What's the specific deal with Yarl's Wood though? I've just been reading about it and it sounds like the scandals have been coming thick and fast since the early noughties?
The fact that you mention that figure negates the idea that these cuts are doing anything to combat incompetence. Speaking as someone who deals with the council up here as a function of my job (and trust me, it is hard to defend councils) whenever they are looking to save money, the axe often comes down on externally facing grant money that supports organisations providing services. Councils might be a load of shite, but the cuts are less about the institutions themselves but the people they serve. What sense is there in minimising spend on council adult health and social care as the population ages? It just moves the person and their problems to the NHS, and a hospital stay is a lot more expensive than anything they'd require from that council budget.
Additionally, I think cuts of 30+ per cent are more than is required to minimise wastage. The line you are giving is that Cameron said to his own constituents when his own family were signing petitions to stop things getting worse (and that's in affluent Oxfordshire!)
Home Secretary isn't an easy job at all, but there are still some fairly open-close decisions that I think say a lot about a Home Secretary's priorities (on the topic, you wouldn't catch me dead queening out over David Blunkett or Charles Clarke either). Serco have been running it disgracefully - sexual abuse, violence against detainees, all the likes. As Home Secretary Theresa May not only renewed their contract to run it in 2014, but refused to let details of rape reports against Serco guards be released on the basis that “disclosure would, or would be likely to, prejudice the commercial interests” of Serco, along with barring the UN inspectorate for violence against women from visiting the centre. It's not just the likes of the Guardian and change.org calling it out either - the National Audit Office and the chief prisons officer have both said it's outrageous.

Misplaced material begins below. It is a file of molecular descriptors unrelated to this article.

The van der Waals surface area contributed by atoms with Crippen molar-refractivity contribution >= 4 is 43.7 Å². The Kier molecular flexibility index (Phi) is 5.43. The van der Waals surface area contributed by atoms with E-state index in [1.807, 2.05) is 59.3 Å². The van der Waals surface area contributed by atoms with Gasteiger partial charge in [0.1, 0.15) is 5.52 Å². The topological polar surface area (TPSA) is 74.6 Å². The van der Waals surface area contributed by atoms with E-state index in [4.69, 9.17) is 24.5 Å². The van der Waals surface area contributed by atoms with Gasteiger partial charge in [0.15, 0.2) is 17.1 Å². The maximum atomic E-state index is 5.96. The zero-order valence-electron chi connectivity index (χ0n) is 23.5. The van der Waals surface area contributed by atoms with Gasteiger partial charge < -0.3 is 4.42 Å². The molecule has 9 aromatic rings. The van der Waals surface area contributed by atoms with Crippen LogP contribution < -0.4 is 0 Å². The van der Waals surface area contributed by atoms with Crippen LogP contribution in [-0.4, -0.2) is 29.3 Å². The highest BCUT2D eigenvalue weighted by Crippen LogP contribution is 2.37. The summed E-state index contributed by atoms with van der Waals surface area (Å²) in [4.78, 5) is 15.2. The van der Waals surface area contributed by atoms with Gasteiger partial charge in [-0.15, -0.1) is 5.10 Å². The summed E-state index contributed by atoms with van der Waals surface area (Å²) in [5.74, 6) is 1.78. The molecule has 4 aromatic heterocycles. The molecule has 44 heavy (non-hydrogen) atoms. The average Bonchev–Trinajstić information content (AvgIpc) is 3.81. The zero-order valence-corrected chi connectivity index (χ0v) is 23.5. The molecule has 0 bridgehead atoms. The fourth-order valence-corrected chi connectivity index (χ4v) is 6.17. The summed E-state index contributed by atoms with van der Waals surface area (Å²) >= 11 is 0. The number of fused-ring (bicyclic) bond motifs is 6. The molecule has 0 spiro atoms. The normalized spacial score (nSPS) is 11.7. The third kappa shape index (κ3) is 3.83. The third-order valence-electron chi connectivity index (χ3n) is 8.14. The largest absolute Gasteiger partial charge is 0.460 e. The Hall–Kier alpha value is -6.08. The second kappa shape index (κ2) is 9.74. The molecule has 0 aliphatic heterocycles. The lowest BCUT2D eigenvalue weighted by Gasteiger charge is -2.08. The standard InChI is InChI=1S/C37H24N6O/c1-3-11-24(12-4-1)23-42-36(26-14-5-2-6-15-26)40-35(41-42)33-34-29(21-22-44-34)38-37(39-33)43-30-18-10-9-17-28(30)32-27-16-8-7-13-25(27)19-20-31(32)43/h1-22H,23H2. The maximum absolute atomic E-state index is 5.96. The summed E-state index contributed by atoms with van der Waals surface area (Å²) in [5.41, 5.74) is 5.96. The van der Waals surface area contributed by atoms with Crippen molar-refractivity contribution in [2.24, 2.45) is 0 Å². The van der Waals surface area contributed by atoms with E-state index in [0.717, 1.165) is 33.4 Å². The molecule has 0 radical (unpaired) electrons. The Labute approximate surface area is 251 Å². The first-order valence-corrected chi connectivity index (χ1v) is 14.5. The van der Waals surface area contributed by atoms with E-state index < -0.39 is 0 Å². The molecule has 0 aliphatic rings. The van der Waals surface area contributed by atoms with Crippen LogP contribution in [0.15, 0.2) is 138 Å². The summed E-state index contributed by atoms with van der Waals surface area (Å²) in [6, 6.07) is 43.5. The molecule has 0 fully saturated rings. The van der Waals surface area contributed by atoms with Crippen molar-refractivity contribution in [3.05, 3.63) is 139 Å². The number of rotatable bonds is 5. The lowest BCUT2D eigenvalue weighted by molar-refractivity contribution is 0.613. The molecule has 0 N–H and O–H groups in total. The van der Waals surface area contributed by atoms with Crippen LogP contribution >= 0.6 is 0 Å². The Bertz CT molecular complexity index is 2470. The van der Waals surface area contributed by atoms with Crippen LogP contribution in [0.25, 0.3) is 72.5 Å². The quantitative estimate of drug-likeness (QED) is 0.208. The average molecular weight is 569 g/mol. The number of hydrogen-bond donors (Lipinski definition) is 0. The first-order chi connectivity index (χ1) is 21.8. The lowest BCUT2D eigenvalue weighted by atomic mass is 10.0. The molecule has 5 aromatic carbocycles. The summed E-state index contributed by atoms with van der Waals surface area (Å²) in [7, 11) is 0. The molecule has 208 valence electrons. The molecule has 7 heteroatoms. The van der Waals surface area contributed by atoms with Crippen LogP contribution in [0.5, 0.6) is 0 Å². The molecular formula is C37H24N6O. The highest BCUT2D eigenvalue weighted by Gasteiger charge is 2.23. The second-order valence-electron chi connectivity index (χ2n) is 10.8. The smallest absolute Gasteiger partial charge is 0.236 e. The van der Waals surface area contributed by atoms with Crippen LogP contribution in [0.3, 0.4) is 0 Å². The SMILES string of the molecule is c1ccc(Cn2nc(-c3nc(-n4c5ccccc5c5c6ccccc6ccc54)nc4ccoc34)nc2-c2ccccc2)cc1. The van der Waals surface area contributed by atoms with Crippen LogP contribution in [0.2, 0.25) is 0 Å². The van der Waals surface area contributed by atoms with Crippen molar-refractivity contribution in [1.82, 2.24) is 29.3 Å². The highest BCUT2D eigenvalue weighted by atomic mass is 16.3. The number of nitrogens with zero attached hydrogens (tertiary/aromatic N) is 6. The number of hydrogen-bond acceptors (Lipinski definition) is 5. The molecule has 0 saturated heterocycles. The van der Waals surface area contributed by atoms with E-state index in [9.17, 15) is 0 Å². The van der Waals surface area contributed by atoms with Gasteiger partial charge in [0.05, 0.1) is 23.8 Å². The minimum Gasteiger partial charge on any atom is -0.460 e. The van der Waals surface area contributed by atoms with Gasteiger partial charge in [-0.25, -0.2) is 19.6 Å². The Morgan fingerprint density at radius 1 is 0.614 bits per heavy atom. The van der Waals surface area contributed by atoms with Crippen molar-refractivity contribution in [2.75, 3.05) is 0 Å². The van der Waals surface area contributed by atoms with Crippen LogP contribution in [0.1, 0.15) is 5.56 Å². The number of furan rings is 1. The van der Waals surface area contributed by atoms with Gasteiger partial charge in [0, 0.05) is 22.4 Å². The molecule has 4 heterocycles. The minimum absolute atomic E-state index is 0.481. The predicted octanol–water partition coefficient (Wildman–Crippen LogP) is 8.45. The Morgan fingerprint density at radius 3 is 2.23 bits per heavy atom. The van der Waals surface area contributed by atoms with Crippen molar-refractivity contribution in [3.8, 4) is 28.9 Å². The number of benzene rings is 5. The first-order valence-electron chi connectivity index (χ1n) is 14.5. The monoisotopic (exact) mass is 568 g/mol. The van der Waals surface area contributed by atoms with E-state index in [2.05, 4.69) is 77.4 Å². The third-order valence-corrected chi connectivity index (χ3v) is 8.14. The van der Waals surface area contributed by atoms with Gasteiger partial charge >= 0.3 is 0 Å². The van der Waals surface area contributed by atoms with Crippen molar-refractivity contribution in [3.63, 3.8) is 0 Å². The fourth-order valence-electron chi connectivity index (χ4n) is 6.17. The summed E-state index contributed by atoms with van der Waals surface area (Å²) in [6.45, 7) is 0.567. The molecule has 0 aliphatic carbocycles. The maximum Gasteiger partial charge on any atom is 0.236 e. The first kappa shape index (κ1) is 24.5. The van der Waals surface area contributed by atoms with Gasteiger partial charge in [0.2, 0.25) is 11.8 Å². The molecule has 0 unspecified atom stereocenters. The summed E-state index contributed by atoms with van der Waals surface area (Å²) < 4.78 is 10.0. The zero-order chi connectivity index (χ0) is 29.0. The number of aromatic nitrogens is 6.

Essentially, allowing an incompetent private sector company to hide its crimes and go on running a centre so it will still bid for others, and covering it up from international inspection. Grotesque.
And yet abuse there has apparently been going on there since the early noughties? I'm not defending her, as it does sound grotesque. But it also sounds like it's been going on for longer than she's been around.
It does, but she's actively covered it up and renewed the contract of the company behind it. For all the last government's faults on it, they didn't refuse to release details on the basis of the commercial interest of the contractor.
Exactly! As Penny said, refusing to allow the UN Rapporteur access to inspect Yarl's Wood speaks for itself really.
Also, if it wasn't for the Cameron govt instituting gay marriage, what part of his legacy would be 'progressive'? I kind of resent the way that LGBT people rarely talk about how Tory policies affect LGBT communities aside from how they gave us gay marriage.